Author Eleanor Deckert is having a book launch at three local locations next week for the release of the three latest instalments in her memoir project. Deckert will be setting up shop at the Strawberry Moose, Clearwater Library and Dutch Lake Community Centre Nov. 21. Photo by Jaime Polmateer

Local author to release three new titles

Book launches scheduled for Nov. 21

By Jaime Polmateer

Local author Eleanor Deckert is getting ready for her latest book launch next week, when she plans to release not one, nor even two, but three books to the public.

The prolific writer has been working on her memoirs and has structured the project using the 12 months of the year, having each installment represented by a specific month.

The books she’s releasing next week are titled 10 Days in February: Limitations and 10 Days in March: Possibilities (both are contained in a single volume) as well as 10 Days in April: A Detour through Breast Cancer.

“I was in Grade 3 when my teacher in Colorado read aloud to the class Little House in the Big Woods by Laura Ingalls Wilder,” said Deckert.

“So I was pretty young when I thought, maybe I’ll write a book about my own life the same way Laura did—it’s just normal everyday happenings in her books and normal everyday happenings in my books—there’s no big plot, there’s no big chase scene, there’s no danger, there’s no tragedy, it’s just how things are.”

The book launch for the three new releases is taking place at three locations in Clearwater on Nov. 21, including the Strawberry Moose from 7 a.m. to 9:30 a.m., the Clearwater Library from 11 a.m. to 3:30 p.m. and the Dutch Lake Community Centre from 5 p.m. to 7 p.m.

The first of the new releases, 10 Days in February, follows Deckert’s yearly battle with Seasonal Affective Disorder, a form of depressions related to changes in the seasons and the gloom and isolation February often brings.

Then the second release contained in that volume, 10 Days in March, follows her journey of volunteer work.

“Last winter I was able to write three books because 10 Days in February is about depression and I thought, how can I write a book about depression, because that’s my experience in February, and then have the reader wait a whole year to get another book?” she said.

“So 10 Days in March is about my experiences as a volunteer, which of course is a lot more fun to read, and as I’m writing it, I’m realizing part of depression is the isolation I experience in the winter because it’s a whole hour’s drive to get to Clearwater, so anything I want to do I’m going to maybe have to cancel it in January and February, but then I get to be a volunteer again in the spring time.”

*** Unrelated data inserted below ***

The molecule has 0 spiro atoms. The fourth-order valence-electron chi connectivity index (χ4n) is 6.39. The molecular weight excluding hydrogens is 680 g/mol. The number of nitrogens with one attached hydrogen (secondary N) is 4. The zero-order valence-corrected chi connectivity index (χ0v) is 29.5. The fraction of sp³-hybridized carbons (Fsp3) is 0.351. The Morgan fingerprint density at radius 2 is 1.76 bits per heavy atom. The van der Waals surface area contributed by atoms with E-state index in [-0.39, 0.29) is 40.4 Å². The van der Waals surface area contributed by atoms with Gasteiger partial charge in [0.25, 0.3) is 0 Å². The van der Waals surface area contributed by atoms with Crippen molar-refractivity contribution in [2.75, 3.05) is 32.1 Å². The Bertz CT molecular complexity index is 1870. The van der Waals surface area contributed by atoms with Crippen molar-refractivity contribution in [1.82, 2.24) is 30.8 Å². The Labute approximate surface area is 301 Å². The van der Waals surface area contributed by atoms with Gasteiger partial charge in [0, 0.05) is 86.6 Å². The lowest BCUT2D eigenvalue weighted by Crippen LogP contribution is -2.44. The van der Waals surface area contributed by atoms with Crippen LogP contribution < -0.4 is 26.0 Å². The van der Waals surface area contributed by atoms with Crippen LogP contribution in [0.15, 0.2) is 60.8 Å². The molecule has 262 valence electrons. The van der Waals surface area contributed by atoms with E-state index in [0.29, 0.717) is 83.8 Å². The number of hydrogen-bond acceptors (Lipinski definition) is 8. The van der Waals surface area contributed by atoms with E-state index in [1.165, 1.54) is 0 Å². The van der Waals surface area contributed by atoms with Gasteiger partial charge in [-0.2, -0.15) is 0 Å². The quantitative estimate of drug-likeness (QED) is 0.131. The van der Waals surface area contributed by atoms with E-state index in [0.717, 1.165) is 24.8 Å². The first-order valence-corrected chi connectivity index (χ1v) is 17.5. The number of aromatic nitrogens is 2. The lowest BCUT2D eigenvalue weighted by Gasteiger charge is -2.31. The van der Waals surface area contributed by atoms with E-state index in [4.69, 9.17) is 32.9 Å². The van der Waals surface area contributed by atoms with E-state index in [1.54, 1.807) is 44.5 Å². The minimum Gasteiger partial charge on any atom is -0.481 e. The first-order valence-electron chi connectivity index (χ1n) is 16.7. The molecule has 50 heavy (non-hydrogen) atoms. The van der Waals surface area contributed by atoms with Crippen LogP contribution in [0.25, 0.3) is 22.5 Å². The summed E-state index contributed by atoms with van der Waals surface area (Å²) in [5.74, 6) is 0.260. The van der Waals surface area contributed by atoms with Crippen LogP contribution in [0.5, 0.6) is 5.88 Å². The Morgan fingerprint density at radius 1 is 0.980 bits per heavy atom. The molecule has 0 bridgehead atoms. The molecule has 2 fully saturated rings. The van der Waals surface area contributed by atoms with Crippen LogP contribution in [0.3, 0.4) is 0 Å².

Her volunteering began with babysitting a neighbour’s child free of charge to lending her time at schools in Clearwater to public speaking and beyond.

“I put both books in one for the reader’s sake,” she added.

The third book coming out next week, 10 Days in April, describes her experience with breast cancer and the dynamic between her back-to-nature lifestyle and coping with hi-tech medical interventions.

It also touches on the resulting research, counseling, consideration of alternatives and everything else one may encounter while having the disease.

After the book launch, Deckert will be nearly half way to finishing the project, having already put out the two installments 10 Days in December: A City Girl’s Homesteading Journal and 10 Days in January: I Did. You Can, Too.

Get local stories you won't find anywhere else right to your inbox.
Sign up here

Just Posted

COVID-19: Interior Health orders closure of all fitness centres until May 30

The order is subject to revision, cancellation, or extension

Clearwater healthy living classes live-streamed for those in self-isolation

Those interested can follow along with yoga, body conditioning exercises, and mental wellness talks

Q&A: Interior Health CEO answers questions on COVID-19 response

Susan Brown, president and CEO of Interior Health, answers questions regarding COVID-19

Clearwater RCMP look for missing Alberta man

Wayne Theriault was last believed to have been seen on March 24

Trudeau rejects mandatory stay-at-home order for now; COVID deaths up

The virus has now infected more than 10,000 Canadians and cost 130 their lives

Celebrate Easter in a ‘safe way,’ Dr. Henry urges as B.C records 6 new COVID-19 deaths

Top doctor urges British Columbians to halt non-essential travel within the province

B.C. health officer says homemade masks may prevent spread of COVID-19 to others

Practising physical distancing, frequent hand washing and resisting touching your face are proven methods

B.C.’s senior home staff measures show results in COVID-19 battle

Dr. Bonnie Henry’s order restricts care aides to one facility

‘A matter of human decency’: Truckers’ union calls on gas stations, rest stops to fully re-open

Teamsters Canada wants feds, provinces to put pressure on facilities to re-open for transport workers

B.C. unveils $3.5M COVID-19 emergency fund for post-secondary students

Money will help students cover living expenses, food, travel, portable computers

‘We will get through this’: B.C. sees new COVID-19 death, but 57% have recovered

A total of 1,066 people have tested positive for the novel coronavirus

Canada’s 75% wage subsidy is coming, but not for several weeks: finance minister

Subsidy will cost Canada $71 billion, but push down cost of emergency benefit, Morneau said

COVID-19: ‘The Ballad of Bonnie Henry’ recorded and released

LISTEN: Quick turnaround for song penned by B.C. Order of Canada musician Phil Dwyer

Most Read